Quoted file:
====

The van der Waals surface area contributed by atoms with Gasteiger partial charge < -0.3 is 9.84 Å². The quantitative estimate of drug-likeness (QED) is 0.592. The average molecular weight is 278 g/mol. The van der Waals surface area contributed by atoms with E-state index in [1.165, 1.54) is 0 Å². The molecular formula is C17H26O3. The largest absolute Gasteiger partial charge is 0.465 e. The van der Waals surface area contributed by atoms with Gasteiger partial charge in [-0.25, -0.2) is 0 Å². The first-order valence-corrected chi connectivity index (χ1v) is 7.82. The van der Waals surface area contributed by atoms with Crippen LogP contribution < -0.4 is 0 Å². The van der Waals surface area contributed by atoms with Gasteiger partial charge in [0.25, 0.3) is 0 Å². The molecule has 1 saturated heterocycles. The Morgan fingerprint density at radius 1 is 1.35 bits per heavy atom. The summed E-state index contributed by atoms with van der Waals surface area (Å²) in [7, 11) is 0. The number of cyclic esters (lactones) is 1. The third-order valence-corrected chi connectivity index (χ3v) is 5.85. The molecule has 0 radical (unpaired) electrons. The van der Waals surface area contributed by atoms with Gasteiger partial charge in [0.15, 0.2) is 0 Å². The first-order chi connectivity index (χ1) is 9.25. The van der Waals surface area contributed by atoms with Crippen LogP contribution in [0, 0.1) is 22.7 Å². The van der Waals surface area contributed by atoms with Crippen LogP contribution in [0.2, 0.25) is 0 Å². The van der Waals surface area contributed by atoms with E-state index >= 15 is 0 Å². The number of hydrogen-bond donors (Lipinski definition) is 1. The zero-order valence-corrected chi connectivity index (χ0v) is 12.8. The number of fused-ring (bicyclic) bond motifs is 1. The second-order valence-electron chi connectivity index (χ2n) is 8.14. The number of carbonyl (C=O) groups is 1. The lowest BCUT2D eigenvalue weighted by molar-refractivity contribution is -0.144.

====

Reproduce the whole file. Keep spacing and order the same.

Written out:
The van der Waals surface area contributed by atoms with Gasteiger partial charge < -0.3 is 9.84 Å². The quantitative estimate of drug-likeness (QED) is 0.592. The average molecular weight is 278 g/mol. The van der Waals surface area contributed by atoms with E-state index in [1.165, 1.54) is 0 Å². The molecular formula is C17H26O3. The largest absolute Gasteiger partial charge is 0.465 e. The van der Waals surface area contributed by atoms with Gasteiger partial charge in [-0.25, -0.2) is 0 Å². The first-order valence-corrected chi connectivity index (χ1v) is 7.82. The van der Waals surface area contributed by atoms with Crippen LogP contribution < -0.4 is 0 Å². The van der Waals surface area contributed by atoms with Gasteiger partial charge in [0.25, 0.3) is 0 Å². The molecule has 1 saturated heterocycles. The Morgan fingerprint density at radius 1 is 1.35 bits per heavy atom. The summed E-state index contributed by atoms with van der Waals surface area (Å²) in [7, 11) is 0. The number of cyclic esters (lactones) is 1. The third-order valence-corrected chi connectivity index (χ3v) is 5.85. The molecule has 0 radical (unpaired) electrons. The van der Waals surface area contributed by atoms with Gasteiger partial charge in [0.15, 0.2) is 0 Å². The first-order chi connectivity index (χ1) is 9.25. The van der Waals surface area contributed by atoms with Crippen LogP contribution in [0, 0.1) is 22.7 Å². The van der Waals surface area contributed by atoms with Crippen LogP contribution in [0.2, 0.25) is 0 Å². The van der Waals surface area contributed by atoms with E-state index >= 15 is 0 Å². The number of hydrogen-bond donors (Lipinski definition) is 1. The zero-order valence-corrected chi connectivity index (χ0v) is 12.8. The number of fused-ring (bicyclic) bond motifs is 1. The second-order valence-electron chi connectivity index (χ2n) is 8.14. The number of carbonyl (C=O) groups is 1. The lowest BCUT2D eigenvalue weighted by molar-refractivity contribution is -0.144.